Over a celebrated 50-year career as a professional writer, E.L. Doctorow has crafted tales of early 20th-century America that used real people to explore fascinating themes: The Book of Daniel, Ragtime, Billy Bathgate. But no subject of his may be as strangely compelling as the real-life people behind his latest novel, Homer & Langley.
In 1930s-’40s Manhattan, reclusive brothers Homer and Langley Collyer lived together in a brownstone that accumulated more than legends—it accumulated hoarded items and trash, the extent of which might have ultimately cost both of them their lives. Doctorow begins his interpretation of their story through the eyes of Homer as a blind, elderly man, reflecting on his life and his family. As in most of Doctorow’s celebrated works, fictionalized events and characters interact with his historical protagonists in an exploration of the era and its relationship to our present. This week, Doctorow reads from and signs his new work at two public events at Weber State University.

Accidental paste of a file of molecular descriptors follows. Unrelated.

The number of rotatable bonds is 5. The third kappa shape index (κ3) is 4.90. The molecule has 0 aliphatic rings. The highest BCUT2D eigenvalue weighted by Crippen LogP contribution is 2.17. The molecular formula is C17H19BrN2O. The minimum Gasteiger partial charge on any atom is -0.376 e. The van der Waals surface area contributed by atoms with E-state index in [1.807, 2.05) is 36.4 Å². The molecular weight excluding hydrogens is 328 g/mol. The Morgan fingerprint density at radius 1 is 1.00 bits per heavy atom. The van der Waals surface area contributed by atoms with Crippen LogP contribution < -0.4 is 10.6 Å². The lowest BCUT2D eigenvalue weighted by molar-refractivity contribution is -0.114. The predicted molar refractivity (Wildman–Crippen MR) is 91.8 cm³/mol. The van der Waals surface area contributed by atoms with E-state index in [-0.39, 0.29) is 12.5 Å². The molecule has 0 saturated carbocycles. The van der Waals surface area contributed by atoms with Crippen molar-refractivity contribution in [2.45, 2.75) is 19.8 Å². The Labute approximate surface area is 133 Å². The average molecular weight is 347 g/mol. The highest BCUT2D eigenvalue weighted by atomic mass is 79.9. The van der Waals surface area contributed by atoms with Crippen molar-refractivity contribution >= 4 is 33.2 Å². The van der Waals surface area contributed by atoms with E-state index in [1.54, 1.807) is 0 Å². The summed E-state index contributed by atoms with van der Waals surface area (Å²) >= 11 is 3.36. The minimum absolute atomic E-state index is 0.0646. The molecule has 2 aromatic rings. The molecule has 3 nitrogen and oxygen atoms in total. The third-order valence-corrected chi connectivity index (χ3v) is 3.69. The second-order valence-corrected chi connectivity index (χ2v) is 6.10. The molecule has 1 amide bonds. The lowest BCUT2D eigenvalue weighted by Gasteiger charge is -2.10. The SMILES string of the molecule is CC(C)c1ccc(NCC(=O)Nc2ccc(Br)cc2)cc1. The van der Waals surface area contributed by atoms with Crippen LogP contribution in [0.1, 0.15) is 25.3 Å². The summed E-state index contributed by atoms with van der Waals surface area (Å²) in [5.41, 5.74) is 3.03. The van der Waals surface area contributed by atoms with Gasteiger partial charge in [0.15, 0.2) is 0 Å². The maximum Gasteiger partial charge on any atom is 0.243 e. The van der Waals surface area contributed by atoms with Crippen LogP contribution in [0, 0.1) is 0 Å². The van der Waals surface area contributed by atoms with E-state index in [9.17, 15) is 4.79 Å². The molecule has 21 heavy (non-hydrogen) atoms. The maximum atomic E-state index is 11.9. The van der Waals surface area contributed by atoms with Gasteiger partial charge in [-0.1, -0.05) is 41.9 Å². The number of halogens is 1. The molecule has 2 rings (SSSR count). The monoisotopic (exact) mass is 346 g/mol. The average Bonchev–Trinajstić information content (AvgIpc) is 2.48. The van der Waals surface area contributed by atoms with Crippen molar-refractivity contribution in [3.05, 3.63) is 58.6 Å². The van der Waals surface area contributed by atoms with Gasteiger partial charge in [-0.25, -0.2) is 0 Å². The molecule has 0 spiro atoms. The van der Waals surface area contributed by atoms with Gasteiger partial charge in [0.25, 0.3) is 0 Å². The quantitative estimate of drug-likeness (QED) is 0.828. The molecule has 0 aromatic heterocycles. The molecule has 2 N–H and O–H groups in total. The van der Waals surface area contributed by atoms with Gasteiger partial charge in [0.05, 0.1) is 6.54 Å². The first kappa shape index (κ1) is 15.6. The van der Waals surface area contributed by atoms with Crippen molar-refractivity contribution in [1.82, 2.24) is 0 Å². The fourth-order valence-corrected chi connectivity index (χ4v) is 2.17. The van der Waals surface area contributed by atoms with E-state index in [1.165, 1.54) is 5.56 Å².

E.L. Doctorow @ Weber State University Union Ballroom, 3848 Harrison Blvd., Ogden, Sept. 21, 7:30 p.m. & Sept. 22, 12:30 p.m., free and open to the public. Weber.edu